Hi,

I begin to play a little with "advanced" things like Vertex Buffer Objects, normal/light/shadow mappings and others instancing or render to texture methods

I have founded a tutorial repository at http://www.opengl-tutorial.org/ that have tutorials for them and found on them a function indexVBO() on the common/vboindexer.cpp file that have given my interrest

This fonction translate vertices, textures, normals coordinates and "multi-indexed" triangles as founded into .OBJ files into a VBO that contain a common array of vertices / textures / normals that is make for that to can be directly used by a index array that contain a list of "optimised" indices to use for to render in OpenGL the object stored into this .obj file

(the fast version is identical but use a std::map and his iterator for to more speedly found the SimilarVertexIndex)Code :

// Returns true iif v1 can be considered equal to v2 bool is_near(float v1, float v2){ return fabs( v1-v2 ) < 0.01f; } // Searches through all already-exported vertices // for a similar one. // Similar = same position + same UVs + same normal bool getSimilarVertexIndex( glm::vec3 & in_vertex, glm::vec2 & in_uv, glm::vec3 & in_normal, std::vector<glm::vec3> & out_vertices, std::vector<glm::vec2> & out_uvs, std::vector<glm::vec3> & out_normals, unsigned short & result ){ // Lame linear search for ( unsigned int i=0; i<out_vertices.size(); i++ ){ if ( is_near( in_vertex.x , out_vertices[i].x ) && is_near( in_vertex.y , out_vertices[i].y ) && is_near( in_vertex.z , out_vertices[i].z ) && is_near( in_uv.x , out_uvs [i].x ) && is_near( in_uv.y , out_uvs [i].y ) && is_near( in_normal.x , out_normals [i].x ) && is_near( in_normal.y , out_normals [i].y ) && is_near( in_normal.z , out_normals [i].z ) ){ result = i; return true; } } // No other vertex could be used instead. // Looks like we'll have to add it to the VBO. return false; } void indexVBO_slow( std::vector<glm::vec3> & in_vertices, std::vector<glm::vec2> & in_uvs, std::vector<glm::vec3> & in_normals, std::vector<unsigned short> & out_indices, std::vector<glm::vec3> & out_vertices, std::vector<glm::vec2> & out_uvs, std::vector<glm::vec3> & out_normals ){ // For each input vertex for ( unsigned int i=0; i<in_vertices.size(); i++ ){ // Try to find a similar vertex in out_XXXX unsigned short index; bool found = getSimilarVertexIndex(in_vertices[i], in_uvs[i], in_normals[i], out_vertices, out_uvs, out_normals, index); if ( found ){ // A similar vertex is already in the VBO, use it instead ! out_indices.push_back( index ); }else{ // If not, it needs to be added in the output data. out_vertices.push_back( in_vertices[i]); out_uvs .push_back( in_uvs[i]); out_normals .push_back( in_normals[i]); out_indices .push_back( (unsigned short)out_vertices.size() - 1 ); } } }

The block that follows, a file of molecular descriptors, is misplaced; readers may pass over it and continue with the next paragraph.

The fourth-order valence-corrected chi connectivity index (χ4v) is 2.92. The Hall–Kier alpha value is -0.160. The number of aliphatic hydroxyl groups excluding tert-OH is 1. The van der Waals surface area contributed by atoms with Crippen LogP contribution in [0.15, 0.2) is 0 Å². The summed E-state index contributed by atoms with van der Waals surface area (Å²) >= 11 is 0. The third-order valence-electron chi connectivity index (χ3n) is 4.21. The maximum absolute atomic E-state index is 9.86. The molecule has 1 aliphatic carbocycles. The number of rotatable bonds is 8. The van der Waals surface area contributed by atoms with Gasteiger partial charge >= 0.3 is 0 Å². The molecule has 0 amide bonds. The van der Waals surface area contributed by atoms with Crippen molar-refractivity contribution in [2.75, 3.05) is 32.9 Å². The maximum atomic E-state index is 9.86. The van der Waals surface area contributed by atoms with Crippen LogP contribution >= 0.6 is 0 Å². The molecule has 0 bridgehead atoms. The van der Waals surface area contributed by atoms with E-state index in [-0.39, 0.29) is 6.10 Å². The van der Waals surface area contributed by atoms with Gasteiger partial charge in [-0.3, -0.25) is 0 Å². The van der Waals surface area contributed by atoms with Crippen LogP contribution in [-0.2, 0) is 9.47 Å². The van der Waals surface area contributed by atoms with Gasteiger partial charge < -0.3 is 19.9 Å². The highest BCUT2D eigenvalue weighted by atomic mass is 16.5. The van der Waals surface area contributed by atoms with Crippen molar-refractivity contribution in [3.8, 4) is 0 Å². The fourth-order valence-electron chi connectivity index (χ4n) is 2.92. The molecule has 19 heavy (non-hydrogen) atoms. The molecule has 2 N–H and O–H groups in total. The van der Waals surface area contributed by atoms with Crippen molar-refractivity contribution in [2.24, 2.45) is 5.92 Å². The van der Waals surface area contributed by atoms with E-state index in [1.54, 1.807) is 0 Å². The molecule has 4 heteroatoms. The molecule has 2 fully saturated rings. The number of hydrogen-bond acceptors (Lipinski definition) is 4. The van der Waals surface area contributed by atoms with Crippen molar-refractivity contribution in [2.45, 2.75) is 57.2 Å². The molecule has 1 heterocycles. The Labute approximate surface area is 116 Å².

This remember me a discussion about a method for to optimally organize vertices/textures/normals/colors coordinates into vertex arrays and that using separate indices for each set of vertices, textures, normals and colors coordinates isn't a good thing because of the method used for the vertex caching into the GPU

But have the order on which the "desindexed before but reindexed after" final indices are generated can have a big impact on performance ?

I think that yes because for example one triangle can use the first vertice, one the middle and the last vertice generated, so the GPU cache is certainly very too small for to can cache alls differents vertices used by a big and/or detailled object :(

Can we ask the size of the vertices cache of the used GPU on OpenGL ?

If not, what are the miminal and maximal sizes of vertex caches that we find on various GPU cards ?